Ab Cusco ging es nord-westlich in Richtung Cordillera Blanca. Am ersten Tag in Richtung Abancay schafften wir nur 177km, denn die hohen Pässe nahmen viel Zeit in Anspruch. Auch der Wagen wurde ausserordentlich beansprucht –bei Ankunft in Ayacucho waren die Bremsen mehr als hin, vollkommen überhitzt (Beläge sahen glasartig geschmolzen aus) und wir mussten 5 Tage in Ayacucho verbringen bis Ersatzteile aus Lima kamen.
First day from Cusco in the direction of Abancay only allowed us to cover 177km – slow-going mountain passes and the exit from Cusco took quite some time. We camped wild (S13.588387, W072.833262) and enjoyed the scenery of the Salcantay mountains in the distance.
Similarly we continued next day at a slow pace and covered the next 4000m pass with winding tarred roads (8hrs for 285km), ending the day camping next to the Rio Pampa (near Chincheros), nice and warm at the river +30°C after we had 6°C in the mountains during the day. Unfortunately some small sand flies bugged us during sunset.
Leaving for Ayacucho we drive over 2 more 4000m mountain passes and passed through scenic Puna landscape and saw our first large and flowering Puya Raimondii plant. Finding an orange Taratula along the road was a highlight -beautiful!
When we arrived in Ayacucho the brakes of the cruiser were finished –a grinding noise made us realise that the passes have worn them down completely. Although being a Saturday, we get assisted at Toyota at 12:30pm and the mechanics confirm what we suspected – new brake pads will have to be ordered from Lima on Monday and the discs require skimming down. We had no choice but to book into a hotel in town.I realised that I had to change my style of driving in the mountains: use the gears more and the brakes less. The vehicle being heavy and an automatic made the brakes wear very fast in the mountains – and driving passes in Peru, we could take no chances, brakes had to be 100%. We had them very thoroughly checked every 5000km from then on.
We found the Ayacucho Plaza Hotel convenient as we could park the vehicle safely inside and within 5 minutes reach the centre of town. In the Plaza we were surprised by the number of ice cream shops selling tasty and creamy ice creams. Just in front of them inca women were preparing artesanal ice cream by turning a dish constantly inside a larger dish filled with ice – we counted more 12 ice cream places around the plaza.Heaven after not having any for so long.
Furthermore did we learn that Ayacucho is know for its 33 churches and a beautiful plaza.
After the brake pads arrived and the vehicle was inspected for the repair, it turned out that the discs were already too thin to be skimmed again – new back drums and disc assemblies had to be ordered from Lima, creating another 2 day delay. This was bad news, but at least Toyota in Ayancucho was on the ball and very helpful -also found one person with basic English skills with whom we could communicate.
We used the time to explore more of the area including watching a traditional firework display and music in front of the church next to our hotel.
Finally we left on Thursday morning getting lost for more than 90minutes to find the right road in the direction of Huanta. The road was narrow, mountain passes and curvy and on multiple occasions we had to reverse as trucks had to pass. That evening we found a wild camp side on the banks of the Rio Mantaro on the small campo of farmer Marcelino for Soles20,-. (S12.598943 W074.672082).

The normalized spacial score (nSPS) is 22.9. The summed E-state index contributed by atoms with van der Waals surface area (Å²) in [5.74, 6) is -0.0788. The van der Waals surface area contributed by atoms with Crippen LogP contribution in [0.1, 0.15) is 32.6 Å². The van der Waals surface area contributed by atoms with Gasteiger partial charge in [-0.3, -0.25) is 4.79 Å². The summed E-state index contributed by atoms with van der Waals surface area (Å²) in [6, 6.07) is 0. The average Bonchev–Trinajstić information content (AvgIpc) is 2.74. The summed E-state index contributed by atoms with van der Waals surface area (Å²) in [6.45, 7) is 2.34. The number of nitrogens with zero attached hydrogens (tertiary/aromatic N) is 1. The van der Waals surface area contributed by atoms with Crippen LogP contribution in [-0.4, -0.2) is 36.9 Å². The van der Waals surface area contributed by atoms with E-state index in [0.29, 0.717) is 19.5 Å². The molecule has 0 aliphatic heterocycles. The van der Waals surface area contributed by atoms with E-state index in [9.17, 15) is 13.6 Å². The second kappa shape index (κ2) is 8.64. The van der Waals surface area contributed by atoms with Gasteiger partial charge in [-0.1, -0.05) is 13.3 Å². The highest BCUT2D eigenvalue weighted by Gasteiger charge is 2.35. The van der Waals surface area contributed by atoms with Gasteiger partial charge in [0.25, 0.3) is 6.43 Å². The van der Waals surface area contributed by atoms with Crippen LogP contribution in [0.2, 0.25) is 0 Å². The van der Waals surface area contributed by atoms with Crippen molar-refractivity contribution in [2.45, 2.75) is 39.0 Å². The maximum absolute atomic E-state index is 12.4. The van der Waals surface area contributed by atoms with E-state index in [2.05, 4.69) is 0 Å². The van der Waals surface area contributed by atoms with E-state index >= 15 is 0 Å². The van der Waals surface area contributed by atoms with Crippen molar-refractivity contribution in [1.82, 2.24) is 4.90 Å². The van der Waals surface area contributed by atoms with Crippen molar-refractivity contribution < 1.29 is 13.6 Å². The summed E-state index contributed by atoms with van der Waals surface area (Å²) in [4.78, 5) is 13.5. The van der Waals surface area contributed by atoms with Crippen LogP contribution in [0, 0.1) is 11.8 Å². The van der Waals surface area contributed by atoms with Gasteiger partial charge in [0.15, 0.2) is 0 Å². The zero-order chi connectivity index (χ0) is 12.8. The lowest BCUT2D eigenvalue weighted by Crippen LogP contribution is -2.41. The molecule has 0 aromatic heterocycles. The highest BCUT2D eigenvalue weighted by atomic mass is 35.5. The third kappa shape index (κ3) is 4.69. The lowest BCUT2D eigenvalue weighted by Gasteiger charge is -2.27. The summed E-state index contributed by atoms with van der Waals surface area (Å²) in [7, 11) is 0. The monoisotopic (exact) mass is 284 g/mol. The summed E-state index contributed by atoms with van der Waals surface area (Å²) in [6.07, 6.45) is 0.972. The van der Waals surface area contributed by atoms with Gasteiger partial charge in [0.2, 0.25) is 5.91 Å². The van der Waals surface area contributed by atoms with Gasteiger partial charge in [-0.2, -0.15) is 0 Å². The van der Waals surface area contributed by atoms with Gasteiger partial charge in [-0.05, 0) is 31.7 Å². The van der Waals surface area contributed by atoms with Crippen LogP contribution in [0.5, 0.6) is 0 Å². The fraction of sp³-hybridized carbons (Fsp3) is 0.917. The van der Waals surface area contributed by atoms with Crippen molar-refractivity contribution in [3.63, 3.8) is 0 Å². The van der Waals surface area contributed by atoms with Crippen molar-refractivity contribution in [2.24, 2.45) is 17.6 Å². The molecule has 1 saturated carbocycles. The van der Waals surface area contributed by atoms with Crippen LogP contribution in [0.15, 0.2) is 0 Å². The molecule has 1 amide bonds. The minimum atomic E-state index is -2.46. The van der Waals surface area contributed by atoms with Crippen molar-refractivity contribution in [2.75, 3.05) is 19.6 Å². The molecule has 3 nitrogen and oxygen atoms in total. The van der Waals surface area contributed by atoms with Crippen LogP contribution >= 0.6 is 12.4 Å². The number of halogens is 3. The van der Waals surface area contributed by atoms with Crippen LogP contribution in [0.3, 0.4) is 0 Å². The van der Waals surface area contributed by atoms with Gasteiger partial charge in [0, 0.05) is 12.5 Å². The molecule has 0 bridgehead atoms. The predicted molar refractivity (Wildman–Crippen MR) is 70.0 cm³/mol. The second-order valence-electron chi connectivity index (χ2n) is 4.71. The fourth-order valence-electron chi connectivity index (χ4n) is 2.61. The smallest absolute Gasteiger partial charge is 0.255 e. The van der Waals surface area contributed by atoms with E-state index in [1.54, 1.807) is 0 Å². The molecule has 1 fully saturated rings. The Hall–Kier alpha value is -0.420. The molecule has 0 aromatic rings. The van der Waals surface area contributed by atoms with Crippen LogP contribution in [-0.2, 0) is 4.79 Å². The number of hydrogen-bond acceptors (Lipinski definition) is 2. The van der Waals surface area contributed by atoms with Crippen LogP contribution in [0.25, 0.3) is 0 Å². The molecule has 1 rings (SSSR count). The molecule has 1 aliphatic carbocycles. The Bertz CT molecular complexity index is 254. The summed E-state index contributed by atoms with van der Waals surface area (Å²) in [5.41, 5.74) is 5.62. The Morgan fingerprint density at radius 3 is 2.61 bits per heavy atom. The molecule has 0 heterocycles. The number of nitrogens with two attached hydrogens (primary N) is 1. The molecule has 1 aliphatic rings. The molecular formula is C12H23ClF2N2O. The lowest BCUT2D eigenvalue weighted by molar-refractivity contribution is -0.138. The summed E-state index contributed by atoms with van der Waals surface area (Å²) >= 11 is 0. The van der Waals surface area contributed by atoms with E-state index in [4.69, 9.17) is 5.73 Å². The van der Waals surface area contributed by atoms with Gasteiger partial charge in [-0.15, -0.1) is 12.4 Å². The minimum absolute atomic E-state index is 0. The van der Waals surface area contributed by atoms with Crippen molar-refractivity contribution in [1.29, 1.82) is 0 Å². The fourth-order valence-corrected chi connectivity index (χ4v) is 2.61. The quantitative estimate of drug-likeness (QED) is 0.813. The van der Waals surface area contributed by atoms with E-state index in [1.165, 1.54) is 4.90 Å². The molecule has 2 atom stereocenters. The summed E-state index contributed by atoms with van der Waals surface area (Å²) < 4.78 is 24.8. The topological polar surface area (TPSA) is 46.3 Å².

Marcellino brought us fresh prickley pears when we arrived and next morning early bode us farewell with a pot of freshly cooked wild papas (potatoes). He only farms with natural products.
The road to Huancayo consisted of more mountain passes, an area with many mines and heavy traffic past la Oroya, large mining operation for lead and copper. The road was congested at a construction section and came to a total standstill. We decided after 315km in 11.5hrs that this was enough at wild camped in the mountains on a stream with temperatures at 5°C at 4485m –not a pleasant night, but we had no choice (S11.596414 W076.247511).
In the morning it was a freezing 2 °C when we got up and continued towards Lima, which we decided to pass on the Panamericana and continued to Barranca on the Pacific coast. At km228 we turned off to the Punta Bermejo where we again camped wild close to a fisherman’s hut (S10.567237 W077.904945). Just up the hill is a scenic point with Pelicans, Comorants, Gennets and Seagulls. Unfortunately a lot of plastic spoils the otherwise tranquil point. Plastic pollution all over Peru is a major problem.
Next day we refuelled at Pativilca and continued across the Cordillera Negra towards Huaraz (4477m pass) through very rugged landscape with large chili plantations where we entered the National Park Huascaran late afternoon although the sign at the turnoff indicated that the park closes early afternoon.
The ranger permitted us to stay overnight in the parking lot and made the baños (toilets) available. The site is at 4164m (S09.888989 W077.305008), not ideal for overnighting but it did not affect us too much as we had slowly adapted through the previous days. However Karin suffered more, especially in the morning at -1 °C.